Artworks by Bill Whiskey Tjapaltjarri have been widely collected and well regarded since he began painting at the age of 85. In 2004, he was introduced to painting at the Watiyawanu Artists collective where a short but successful career as an artist ensued. His paintings are often said to sit apart from that of his artistic counterparts in the way that they present the beauty of ancestral stories combined with the transformative effect of mother nature, plant-life and the animals that inhabit it.
Tjapaltjarri was born in Pirupa Akla, a small community about 130km south of Kata, in Pitjantjatjara country. As a young boy, he and his family migrated following the devastating drought of the 1920s, settling in Haasts bluff where he eventually met his wife, Colleen Nampitjinpa. Tjapaltjarri moved with his family to an outstation near Mount Liebig, a settlement called Amanturrungu in the Central Desert.
Widely respected as a Ngankari (traditional healer), many travelled from afar to be treated by him and he was celebrated in his community for the role he held as a keeper of sacred knowledge. As a protector of traditions, a prime concern of Tjapaltjarri’s was the exposure of sacred dreaming stories to public viewing and sale. Given the concerns for their cultural sensitivity, the Pitjantjatjara people were one of the last regions to formally take on the practice of painting as an artform.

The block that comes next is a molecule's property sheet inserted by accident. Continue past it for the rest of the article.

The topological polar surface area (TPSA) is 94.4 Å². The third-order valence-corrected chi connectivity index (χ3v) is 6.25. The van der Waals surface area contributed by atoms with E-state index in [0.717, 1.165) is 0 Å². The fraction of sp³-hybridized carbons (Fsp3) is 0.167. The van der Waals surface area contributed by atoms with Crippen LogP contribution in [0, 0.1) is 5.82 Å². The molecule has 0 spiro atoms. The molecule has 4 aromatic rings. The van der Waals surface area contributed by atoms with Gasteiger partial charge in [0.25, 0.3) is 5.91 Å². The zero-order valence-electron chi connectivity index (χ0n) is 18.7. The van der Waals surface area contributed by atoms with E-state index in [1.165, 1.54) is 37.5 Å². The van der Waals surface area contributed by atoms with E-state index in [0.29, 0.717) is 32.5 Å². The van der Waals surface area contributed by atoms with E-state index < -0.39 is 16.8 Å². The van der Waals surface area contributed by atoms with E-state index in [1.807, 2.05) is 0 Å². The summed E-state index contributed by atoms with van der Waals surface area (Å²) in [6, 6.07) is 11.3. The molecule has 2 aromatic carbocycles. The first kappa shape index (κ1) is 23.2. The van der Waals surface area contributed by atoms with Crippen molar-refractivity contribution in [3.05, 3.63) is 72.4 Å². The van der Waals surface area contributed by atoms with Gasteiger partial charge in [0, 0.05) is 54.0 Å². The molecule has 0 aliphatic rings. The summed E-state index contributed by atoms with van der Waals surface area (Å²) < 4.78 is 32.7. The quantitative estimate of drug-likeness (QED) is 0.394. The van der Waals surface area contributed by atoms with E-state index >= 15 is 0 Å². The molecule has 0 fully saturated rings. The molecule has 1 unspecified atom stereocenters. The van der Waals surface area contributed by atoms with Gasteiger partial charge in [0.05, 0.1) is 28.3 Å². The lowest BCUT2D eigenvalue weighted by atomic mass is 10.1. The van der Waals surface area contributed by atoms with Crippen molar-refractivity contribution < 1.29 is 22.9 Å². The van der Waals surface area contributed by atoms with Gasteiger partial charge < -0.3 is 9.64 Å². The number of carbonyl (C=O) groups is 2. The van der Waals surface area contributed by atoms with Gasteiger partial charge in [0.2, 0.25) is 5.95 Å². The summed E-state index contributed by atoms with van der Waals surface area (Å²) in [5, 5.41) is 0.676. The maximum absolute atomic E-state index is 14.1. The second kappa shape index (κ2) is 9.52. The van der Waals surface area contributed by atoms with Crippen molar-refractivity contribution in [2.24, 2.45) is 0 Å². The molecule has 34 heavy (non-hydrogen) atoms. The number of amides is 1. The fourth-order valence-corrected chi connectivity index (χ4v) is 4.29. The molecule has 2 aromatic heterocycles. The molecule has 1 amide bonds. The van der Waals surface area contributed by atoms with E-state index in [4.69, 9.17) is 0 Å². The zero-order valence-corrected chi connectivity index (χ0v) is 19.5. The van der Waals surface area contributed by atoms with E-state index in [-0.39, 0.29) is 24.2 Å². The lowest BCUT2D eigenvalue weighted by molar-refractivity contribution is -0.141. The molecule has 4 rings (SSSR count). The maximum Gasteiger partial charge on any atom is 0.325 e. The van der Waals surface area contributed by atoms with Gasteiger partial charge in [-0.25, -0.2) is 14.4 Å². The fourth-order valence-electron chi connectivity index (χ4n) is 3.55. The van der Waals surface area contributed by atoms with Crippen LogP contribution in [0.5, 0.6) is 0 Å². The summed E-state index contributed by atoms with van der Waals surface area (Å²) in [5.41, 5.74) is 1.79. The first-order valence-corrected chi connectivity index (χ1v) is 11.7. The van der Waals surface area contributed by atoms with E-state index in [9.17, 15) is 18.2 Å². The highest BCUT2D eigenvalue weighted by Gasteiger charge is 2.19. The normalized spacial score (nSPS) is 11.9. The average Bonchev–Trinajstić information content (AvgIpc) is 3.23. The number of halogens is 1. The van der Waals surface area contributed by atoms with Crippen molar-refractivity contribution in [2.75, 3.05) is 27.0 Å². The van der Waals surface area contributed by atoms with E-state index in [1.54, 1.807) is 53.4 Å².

Tjapaltjarri’s works are concerned with deeply powerful dreaming stories and the creation of sacred sites within his country. Like many stories from the Western Desert, Rockholes Near The Olgas 2006 acts as a cultural map. Characterised by a great multitude of white and coloured dots, Tjapaltjarri references waterways, flora and rock sites combined with deep colour harmonies, mimicking a vivid galaxy of stars, only visible in the desert night sky. This complex layering system of dotting results in a magical composition of the rock formations in Tjapaltjarri’s country, between Uluru and the Olgas (kata Tjuta) in central Australia, consequently drawing the viewer into a whirlpool of deep spiritual connections to the artist’s homeland.
Following in the success of the Western Desert painting movement, Bill Whiskey Tjapaltjarri made his mark independently, experimenting with painting techniques outside of what was unfolding at nearby Papunya Tula. Whiskey has been internationally recognised for the way his paintings intuitively respond to his specific cultural experience, producing a radiant and majestic body of work exhibited internationally in Copenhagen, Singapore and London and held in public collections including the Art Gallery of South Australia and the National Gallery of Victoria.
Lucy Foster / Senior Art Specialist
Banner Image (detail): BILL WHISKEY TJAPALTJARRI (c.1920-2008) (Pitjantjatjara Language Group)
Rockholes Near The Olgas 2006 | $20,000-30,000